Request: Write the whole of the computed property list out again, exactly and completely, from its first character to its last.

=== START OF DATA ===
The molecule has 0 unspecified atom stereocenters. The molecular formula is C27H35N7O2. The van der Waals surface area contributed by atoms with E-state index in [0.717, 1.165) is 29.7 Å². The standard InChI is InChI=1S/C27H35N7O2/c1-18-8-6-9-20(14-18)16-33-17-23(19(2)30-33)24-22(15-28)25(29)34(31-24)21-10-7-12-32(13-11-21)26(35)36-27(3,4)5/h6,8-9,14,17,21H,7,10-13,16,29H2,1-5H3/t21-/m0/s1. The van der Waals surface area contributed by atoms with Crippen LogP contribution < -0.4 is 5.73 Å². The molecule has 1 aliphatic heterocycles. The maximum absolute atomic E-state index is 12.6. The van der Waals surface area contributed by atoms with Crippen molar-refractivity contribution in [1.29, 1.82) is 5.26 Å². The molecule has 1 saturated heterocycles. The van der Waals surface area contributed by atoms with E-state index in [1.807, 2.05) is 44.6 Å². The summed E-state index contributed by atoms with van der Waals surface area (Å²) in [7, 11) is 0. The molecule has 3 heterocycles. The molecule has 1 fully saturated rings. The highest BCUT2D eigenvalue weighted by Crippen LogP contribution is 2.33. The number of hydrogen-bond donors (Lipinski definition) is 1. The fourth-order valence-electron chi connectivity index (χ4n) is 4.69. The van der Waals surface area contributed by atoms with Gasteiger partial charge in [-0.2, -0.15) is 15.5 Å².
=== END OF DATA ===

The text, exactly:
The molecule has 0 unspecified atom stereocenters. The molecular formula is C27H35N7O2. The van der Waals surface area contributed by atoms with E-state index in [0.717, 1.165) is 29.7 Å². The standard InChI is InChI=1S/C27H35N7O2/c1-18-8-6-9-20(14-18)16-33-17-23(19(2)30-33)24-22(15-28)25(29)34(31-24)21-10-7-12-32(13-11-21)26(35)36-27(3,4)5/h6,8-9,14,17,21H,7,10-13,16,29H2,1-5H3/t21-/m0/s1. The van der Waals surface area contributed by atoms with Crippen LogP contribution < -0.4 is 5.73 Å². The molecule has 1 aliphatic heterocycles. The maximum absolute atomic E-state index is 12.6. The van der Waals surface area contributed by atoms with Crippen molar-refractivity contribution in [1.29, 1.82) is 5.26 Å². The molecule has 1 saturated heterocycles. The van der Waals surface area contributed by atoms with E-state index in [1.807, 2.05) is 44.6 Å². The summed E-state index contributed by atoms with van der Waals surface area (Å²) in [7, 11) is 0. The molecule has 3 heterocycles. The molecule has 1 fully saturated rings. The highest BCUT2D eigenvalue weighted by Crippen LogP contribution is 2.33. The number of hydrogen-bond donors (Lipinski definition) is 1. The fourth-order valence-electron chi connectivity index (χ4n) is 4.69. The van der Waals surface area contributed by atoms with Gasteiger partial charge in [-0.2, -0.15) is 15.5 Å².